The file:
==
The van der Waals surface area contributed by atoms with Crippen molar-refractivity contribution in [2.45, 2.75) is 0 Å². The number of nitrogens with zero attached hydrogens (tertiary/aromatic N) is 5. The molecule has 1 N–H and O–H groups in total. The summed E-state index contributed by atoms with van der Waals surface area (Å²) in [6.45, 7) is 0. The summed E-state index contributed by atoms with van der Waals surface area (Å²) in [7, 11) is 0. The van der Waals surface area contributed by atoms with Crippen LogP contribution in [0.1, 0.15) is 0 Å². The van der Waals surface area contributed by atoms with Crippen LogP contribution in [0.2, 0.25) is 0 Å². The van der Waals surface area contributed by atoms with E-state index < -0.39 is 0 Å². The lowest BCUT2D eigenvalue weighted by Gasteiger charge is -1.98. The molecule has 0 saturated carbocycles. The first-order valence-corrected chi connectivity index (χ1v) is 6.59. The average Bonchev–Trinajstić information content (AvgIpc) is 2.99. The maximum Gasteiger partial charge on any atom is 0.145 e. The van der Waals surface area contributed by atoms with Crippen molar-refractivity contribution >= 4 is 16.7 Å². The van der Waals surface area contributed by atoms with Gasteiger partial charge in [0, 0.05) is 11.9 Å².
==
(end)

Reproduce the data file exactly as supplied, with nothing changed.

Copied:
The van der Waals surface area contributed by atoms with Crippen molar-refractivity contribution in [2.45, 2.75) is 0 Å². The number of nitrogens with zero attached hydrogens (tertiary/aromatic N) is 5. The molecule has 1 N–H and O–H groups in total. The summed E-state index contributed by atoms with van der Waals surface area (Å²) in [6.45, 7) is 0. The summed E-state index contributed by atoms with van der Waals surface area (Å²) in [7, 11) is 0. The van der Waals surface area contributed by atoms with Crippen LogP contribution in [0.1, 0.15) is 0 Å². The van der Waals surface area contributed by atoms with Crippen LogP contribution in [0.2, 0.25) is 0 Å². The van der Waals surface area contributed by atoms with E-state index < -0.39 is 0 Å². The lowest BCUT2D eigenvalue weighted by Gasteiger charge is -1.98. The molecule has 0 saturated carbocycles. The first-order valence-corrected chi connectivity index (χ1v) is 6.59. The average Bonchev–Trinajstić information content (AvgIpc) is 2.99. The maximum Gasteiger partial charge on any atom is 0.145 e. The van der Waals surface area contributed by atoms with Crippen molar-refractivity contribution >= 4 is 16.7 Å². The van der Waals surface area contributed by atoms with Gasteiger partial charge in [0, 0.05) is 11.9 Å².